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Can You Co-parent with a Narcissist?
A narcissist is an individual who excessively admires themselves, craves attention and believes they are the most important person in the world. Attempting to co-parent with someone like this, who puts themselves before everyone else and wants to control everything around them, can understandably be incredibly difficult.
Children being raised by a narcissist often suffer long-term consequences. For instance, they may feel like they should put their parents’ needs before their own and might have their opinions of another parent manipulated.
There are, however, a number of ways to survive co-parenting with a narcissist. This may include things like having a talk with a child law solicitor about a legal parenting plan, setting firm boundaries and giving your child a sense of stability.
What are the different types of narcissistic parents?
There are a number of different types of narcissistic parents. Understanding how your co-parent functions can help you to make more informed decisions moving forward. Here are just a few of the different types of narcissistic co-parents:
- Obsessed with achievements - This type of narcissistic co-parent will push their child to perform well in all tests, get into the best schools, find the best job, partner, etc. If perfection is not achieved at every stage, they can become angry and may withhold love/affection.
- Demands admiration - This parent believes that they should be admired by everyone around them, especially their child. They require the child to constantly agree and worship their opinions. When they do, they are rewarded, but if they don’t, they are punished.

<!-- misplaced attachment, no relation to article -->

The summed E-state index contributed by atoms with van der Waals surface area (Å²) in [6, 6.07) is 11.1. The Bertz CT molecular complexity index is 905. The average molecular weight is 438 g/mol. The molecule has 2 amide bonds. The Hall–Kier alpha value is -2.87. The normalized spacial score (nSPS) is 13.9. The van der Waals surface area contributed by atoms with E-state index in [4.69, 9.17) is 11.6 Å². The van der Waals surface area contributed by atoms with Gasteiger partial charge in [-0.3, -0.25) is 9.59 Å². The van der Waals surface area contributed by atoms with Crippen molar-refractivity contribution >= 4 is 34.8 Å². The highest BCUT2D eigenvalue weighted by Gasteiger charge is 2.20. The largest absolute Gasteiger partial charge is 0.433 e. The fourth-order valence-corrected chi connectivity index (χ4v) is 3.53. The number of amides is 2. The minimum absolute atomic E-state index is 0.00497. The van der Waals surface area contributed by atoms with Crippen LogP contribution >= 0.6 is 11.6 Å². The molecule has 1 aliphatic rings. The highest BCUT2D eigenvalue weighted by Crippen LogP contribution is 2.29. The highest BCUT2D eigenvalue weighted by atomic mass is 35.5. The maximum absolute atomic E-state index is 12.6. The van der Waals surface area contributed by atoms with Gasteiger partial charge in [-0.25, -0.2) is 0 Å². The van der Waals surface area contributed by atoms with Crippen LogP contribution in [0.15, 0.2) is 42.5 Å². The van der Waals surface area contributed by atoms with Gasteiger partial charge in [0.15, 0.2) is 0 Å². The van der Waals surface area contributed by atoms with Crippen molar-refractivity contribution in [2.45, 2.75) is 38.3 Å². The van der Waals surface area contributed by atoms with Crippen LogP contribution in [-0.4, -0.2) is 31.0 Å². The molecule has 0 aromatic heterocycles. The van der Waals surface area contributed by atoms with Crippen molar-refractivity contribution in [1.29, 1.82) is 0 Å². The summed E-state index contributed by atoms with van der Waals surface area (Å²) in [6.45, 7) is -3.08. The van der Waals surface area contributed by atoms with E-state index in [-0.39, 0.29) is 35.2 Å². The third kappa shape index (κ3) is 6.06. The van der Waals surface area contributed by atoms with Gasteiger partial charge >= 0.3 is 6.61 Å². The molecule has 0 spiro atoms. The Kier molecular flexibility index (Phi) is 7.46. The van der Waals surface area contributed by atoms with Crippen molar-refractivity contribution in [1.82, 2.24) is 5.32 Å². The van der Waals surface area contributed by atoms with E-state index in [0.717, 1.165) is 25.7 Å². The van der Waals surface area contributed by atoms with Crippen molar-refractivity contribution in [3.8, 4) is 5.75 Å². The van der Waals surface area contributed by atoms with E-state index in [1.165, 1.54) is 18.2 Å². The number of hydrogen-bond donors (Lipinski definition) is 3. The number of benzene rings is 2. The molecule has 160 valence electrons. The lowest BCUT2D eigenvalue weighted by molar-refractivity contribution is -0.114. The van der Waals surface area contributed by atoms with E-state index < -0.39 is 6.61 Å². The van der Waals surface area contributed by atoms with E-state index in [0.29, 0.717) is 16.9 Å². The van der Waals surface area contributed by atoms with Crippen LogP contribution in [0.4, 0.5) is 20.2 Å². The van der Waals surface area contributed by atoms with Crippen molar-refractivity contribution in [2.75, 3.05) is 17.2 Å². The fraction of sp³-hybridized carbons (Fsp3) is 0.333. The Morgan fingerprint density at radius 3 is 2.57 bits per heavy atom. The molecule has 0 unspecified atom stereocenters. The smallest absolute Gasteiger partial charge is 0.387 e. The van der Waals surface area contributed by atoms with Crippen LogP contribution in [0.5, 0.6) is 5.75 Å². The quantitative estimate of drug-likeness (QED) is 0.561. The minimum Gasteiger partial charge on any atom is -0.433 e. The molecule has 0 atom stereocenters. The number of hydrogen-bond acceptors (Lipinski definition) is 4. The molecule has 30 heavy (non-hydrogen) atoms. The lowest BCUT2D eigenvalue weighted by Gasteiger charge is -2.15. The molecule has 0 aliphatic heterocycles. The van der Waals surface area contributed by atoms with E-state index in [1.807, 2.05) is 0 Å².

- Neglectful - A neglectful parent is incredibly damaging, as they care only for themselves. A narcissist is more likely to leave a child with other people and even older siblings. They cannot be relied upon to look after their child.
- Favouritism - When multiple children are involved, a narcissist may choose a favourite child, believing them to be an extension of themselves. This child could be showered in love and affection while other children are ignored.
Difficulties you may face when co-parenting with a narcissist
When co-parenting with a narcissist, you may find yourself being sent the bill for all sorts of little things related to your child, for instance, a pair of socks.
A narcissist is likely to want to exert control over your finances by doing things like signing the child up for a sports club or organising a holiday and asking you to pay for it.
When stay at home parents are involved, this can be even more damaging as a narcissist may believe they have a right to your finances.
Spreading rumours and lies
Another common difficulty someone co-parenting with a narcissist may face is rumours and lies.
A narcissist may feel like they need to manipulate the people around them with lies and twisted truths. They will portray themselves as the perfect parent and a co-parent as the villain.
Bad-mouthing you to your child
A narcissist will often attempt to gain control over their child by attempting to take their love from another parent. To do this, they make the parent look bad in front of their child, spreading false information and saying nasty things about them.
Regular invasions of privacy
Whereas co-parenting usually involves a child staying with one parent for a certain amount of time and then swapping to spend time with the other, co-parenting with a narcissist is more challenging.